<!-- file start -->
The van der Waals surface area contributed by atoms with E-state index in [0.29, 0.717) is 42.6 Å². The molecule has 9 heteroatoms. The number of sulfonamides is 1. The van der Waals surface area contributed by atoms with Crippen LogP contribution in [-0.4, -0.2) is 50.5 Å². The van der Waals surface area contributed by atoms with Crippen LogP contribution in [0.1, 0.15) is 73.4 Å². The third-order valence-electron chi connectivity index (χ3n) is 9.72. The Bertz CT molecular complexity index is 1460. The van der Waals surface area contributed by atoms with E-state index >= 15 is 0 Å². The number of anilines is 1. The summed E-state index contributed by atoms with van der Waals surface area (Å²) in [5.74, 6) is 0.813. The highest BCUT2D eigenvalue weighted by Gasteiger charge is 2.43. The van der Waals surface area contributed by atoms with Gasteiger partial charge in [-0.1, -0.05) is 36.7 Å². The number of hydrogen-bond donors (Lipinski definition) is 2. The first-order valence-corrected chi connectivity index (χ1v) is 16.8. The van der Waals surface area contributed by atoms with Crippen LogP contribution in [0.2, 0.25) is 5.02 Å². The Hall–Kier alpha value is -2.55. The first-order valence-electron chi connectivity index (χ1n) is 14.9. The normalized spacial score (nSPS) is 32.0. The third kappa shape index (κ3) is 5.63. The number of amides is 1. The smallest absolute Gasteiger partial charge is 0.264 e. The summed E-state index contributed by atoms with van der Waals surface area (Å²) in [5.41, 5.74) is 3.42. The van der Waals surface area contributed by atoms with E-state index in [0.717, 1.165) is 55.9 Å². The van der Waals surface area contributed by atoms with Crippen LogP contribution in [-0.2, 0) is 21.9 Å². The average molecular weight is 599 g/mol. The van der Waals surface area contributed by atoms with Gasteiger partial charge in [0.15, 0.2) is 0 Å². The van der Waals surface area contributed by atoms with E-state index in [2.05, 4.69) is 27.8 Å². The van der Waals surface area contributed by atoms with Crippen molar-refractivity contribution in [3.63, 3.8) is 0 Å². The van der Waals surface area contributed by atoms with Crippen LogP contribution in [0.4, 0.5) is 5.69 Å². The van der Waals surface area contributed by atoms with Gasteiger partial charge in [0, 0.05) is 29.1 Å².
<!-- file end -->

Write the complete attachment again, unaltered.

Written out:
The van der Waals surface area contributed by atoms with E-state index in [0.29, 0.717) is 42.6 Å². The molecule has 9 heteroatoms. The number of sulfonamides is 1. The van der Waals surface area contributed by atoms with Crippen LogP contribution in [-0.4, -0.2) is 50.5 Å². The van der Waals surface area contributed by atoms with Crippen LogP contribution in [0.1, 0.15) is 73.4 Å². The third-order valence-electron chi connectivity index (χ3n) is 9.72. The Bertz CT molecular complexity index is 1460. The van der Waals surface area contributed by atoms with E-state index >= 15 is 0 Å². The number of anilines is 1. The summed E-state index contributed by atoms with van der Waals surface area (Å²) in [5.74, 6) is 0.813. The highest BCUT2D eigenvalue weighted by Gasteiger charge is 2.43. The van der Waals surface area contributed by atoms with Gasteiger partial charge in [-0.1, -0.05) is 36.7 Å². The number of hydrogen-bond donors (Lipinski definition) is 2. The first-order valence-corrected chi connectivity index (χ1v) is 16.8. The van der Waals surface area contributed by atoms with Crippen LogP contribution in [0.2, 0.25) is 5.02 Å². The Hall–Kier alpha value is -2.55. The first-order valence-electron chi connectivity index (χ1n) is 14.9. The normalized spacial score (nSPS) is 32.0. The third kappa shape index (κ3) is 5.63. The number of amides is 1. The smallest absolute Gasteiger partial charge is 0.264 e. The summed E-state index contributed by atoms with van der Waals surface area (Å²) in [5.41, 5.74) is 3.42. The van der Waals surface area contributed by atoms with E-state index in [0.717, 1.165) is 55.9 Å². The van der Waals surface area contributed by atoms with Crippen LogP contribution in [-0.2, 0) is 21.9 Å². The average molecular weight is 599 g/mol. The van der Waals surface area contributed by atoms with Gasteiger partial charge in [0.15, 0.2) is 0 Å². The van der Waals surface area contributed by atoms with E-state index in [2.05, 4.69) is 27.8 Å². The van der Waals surface area contributed by atoms with Crippen molar-refractivity contribution in [3.63, 3.8) is 0 Å². The van der Waals surface area contributed by atoms with Crippen LogP contribution in [0.4, 0.5) is 5.69 Å². The van der Waals surface area contributed by atoms with Gasteiger partial charge in [0, 0.05) is 29.1 Å².